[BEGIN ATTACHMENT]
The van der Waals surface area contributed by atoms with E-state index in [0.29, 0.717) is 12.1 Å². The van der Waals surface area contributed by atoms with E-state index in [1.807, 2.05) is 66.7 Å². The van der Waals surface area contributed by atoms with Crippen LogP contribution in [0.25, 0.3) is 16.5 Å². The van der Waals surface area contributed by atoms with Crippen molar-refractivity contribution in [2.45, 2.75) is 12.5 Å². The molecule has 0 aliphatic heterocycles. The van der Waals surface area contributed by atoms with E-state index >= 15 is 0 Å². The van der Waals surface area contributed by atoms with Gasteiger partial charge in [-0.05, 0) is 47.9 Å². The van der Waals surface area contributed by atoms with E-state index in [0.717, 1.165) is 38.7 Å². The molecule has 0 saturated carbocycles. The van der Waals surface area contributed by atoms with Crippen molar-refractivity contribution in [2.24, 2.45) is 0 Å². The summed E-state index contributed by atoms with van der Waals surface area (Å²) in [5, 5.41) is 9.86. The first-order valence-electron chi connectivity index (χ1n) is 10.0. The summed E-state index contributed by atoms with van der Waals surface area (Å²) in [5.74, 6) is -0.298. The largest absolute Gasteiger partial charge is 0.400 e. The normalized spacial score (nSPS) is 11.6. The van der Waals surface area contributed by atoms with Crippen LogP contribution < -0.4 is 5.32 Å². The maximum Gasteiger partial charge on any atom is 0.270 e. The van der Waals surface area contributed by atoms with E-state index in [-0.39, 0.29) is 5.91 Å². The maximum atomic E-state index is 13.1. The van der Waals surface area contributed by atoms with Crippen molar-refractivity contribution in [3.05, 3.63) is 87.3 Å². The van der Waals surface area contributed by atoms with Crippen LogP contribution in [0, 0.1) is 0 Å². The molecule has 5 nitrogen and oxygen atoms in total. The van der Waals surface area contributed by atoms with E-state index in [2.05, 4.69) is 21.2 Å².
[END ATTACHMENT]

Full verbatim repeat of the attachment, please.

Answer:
The van der Waals surface area contributed by atoms with E-state index in [0.29, 0.717) is 12.1 Å². The van der Waals surface area contributed by atoms with E-state index in [1.807, 2.05) is 66.7 Å². The van der Waals surface area contributed by atoms with Crippen LogP contribution in [0.25, 0.3) is 16.5 Å². The van der Waals surface area contributed by atoms with Crippen molar-refractivity contribution in [2.45, 2.75) is 12.5 Å². The molecule has 0 aliphatic heterocycles. The van der Waals surface area contributed by atoms with E-state index >= 15 is 0 Å². The van der Waals surface area contributed by atoms with Gasteiger partial charge in [-0.05, 0) is 47.9 Å². The van der Waals surface area contributed by atoms with E-state index in [0.717, 1.165) is 38.7 Å². The molecule has 0 saturated carbocycles. The van der Waals surface area contributed by atoms with Crippen molar-refractivity contribution in [2.24, 2.45) is 0 Å². The summed E-state index contributed by atoms with van der Waals surface area (Å²) in [5, 5.41) is 9.86. The first-order valence-electron chi connectivity index (χ1n) is 10.0. The summed E-state index contributed by atoms with van der Waals surface area (Å²) in [5.74, 6) is -0.298. The largest absolute Gasteiger partial charge is 0.400 e. The normalized spacial score (nSPS) is 11.6. The van der Waals surface area contributed by atoms with Crippen LogP contribution < -0.4 is 5.32 Å². The maximum Gasteiger partial charge on any atom is 0.270 e. The van der Waals surface area contributed by atoms with E-state index in [-0.39, 0.29) is 5.91 Å². The maximum atomic E-state index is 13.1. The van der Waals surface area contributed by atoms with Crippen molar-refractivity contribution in [3.05, 3.63) is 87.3 Å². The van der Waals surface area contributed by atoms with Crippen LogP contribution in [0, 0.1) is 0 Å². The molecule has 5 nitrogen and oxygen atoms in total. The van der Waals surface area contributed by atoms with E-state index in [2.05, 4.69) is 21.2 Å².